[Author’s note: The following is an imaginary flashback to my high school days.]
Beads of blood appeared on my forehead the moment I heard the assignment. With a smile, my high school English teacher had said, “Class, I want each of you to write a four-stanza poem. It will be due on Friday.”
FRIDAY??!! Yeah, Friday of what YEAR? To me, the assignment was impossible and mind-boggling. She just as well could have asked me to move Pike’s Peak three miles to the south using only a teaspoon. I wondered, how on earth do you write a poem? Do you start with some words that rhyme—like June, moon, soon, loon, dune, maroon, spoon—and try to string them together into a meaningful arrangement? Do you start out with some kind of rhythm in your head (Ta Da, ta dah, ta DAH!) and try to figure out words that go with it? I hadn’t the faintest idea, and I sure didn’t know anything about exotic syntax like “iambic pentameter.”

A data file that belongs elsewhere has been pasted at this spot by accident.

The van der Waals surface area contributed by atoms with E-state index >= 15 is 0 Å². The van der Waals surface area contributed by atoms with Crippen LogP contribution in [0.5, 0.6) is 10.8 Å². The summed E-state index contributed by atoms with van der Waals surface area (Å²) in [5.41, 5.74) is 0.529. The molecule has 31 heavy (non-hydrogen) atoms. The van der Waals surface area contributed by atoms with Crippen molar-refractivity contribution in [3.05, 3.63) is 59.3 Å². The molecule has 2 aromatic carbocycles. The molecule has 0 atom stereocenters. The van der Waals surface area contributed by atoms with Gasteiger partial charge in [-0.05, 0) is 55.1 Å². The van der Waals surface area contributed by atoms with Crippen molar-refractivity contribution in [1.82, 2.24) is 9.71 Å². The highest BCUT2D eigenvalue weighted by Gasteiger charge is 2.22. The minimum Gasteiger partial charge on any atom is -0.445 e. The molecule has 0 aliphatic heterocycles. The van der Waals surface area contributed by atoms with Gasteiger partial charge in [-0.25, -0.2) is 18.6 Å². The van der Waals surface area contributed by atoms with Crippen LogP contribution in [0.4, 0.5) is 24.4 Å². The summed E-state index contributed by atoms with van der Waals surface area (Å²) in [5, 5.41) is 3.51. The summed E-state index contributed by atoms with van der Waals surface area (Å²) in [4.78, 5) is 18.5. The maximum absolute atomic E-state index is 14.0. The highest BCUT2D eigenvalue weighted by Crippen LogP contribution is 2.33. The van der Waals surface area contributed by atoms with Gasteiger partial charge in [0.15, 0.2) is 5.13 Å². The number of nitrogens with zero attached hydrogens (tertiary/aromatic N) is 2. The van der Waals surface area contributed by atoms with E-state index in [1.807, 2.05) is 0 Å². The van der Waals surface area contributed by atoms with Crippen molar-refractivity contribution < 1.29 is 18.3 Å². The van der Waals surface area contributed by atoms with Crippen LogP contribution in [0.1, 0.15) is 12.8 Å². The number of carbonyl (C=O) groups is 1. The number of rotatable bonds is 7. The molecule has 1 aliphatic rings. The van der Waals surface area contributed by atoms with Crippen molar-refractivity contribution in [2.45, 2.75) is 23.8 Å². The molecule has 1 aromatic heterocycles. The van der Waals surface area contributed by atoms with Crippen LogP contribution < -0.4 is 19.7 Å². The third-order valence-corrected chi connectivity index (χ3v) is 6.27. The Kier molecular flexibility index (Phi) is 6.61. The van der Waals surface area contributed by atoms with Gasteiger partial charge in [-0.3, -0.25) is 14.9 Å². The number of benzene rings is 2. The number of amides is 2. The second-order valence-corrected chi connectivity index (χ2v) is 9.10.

Even worse, I could see the members of the literature club were already in a twitter. No doubt they were thinking, “No problem, we’ll have two or three sample poems ready in time for tonight’s club meeting.” Ordinarily, I didn’t pay any attention to the literary types; they actually read books and poems for pleasure, and I thought they belonged to the literature club because they couldn’t get dates.
Later that afternoon, in my favorite class, Algebra II, the teacher tossed out an assignment: create a new linear equation by Friday. I noticed that some of the literary types seemed to be worried about what seemed to me to be a simple assignment.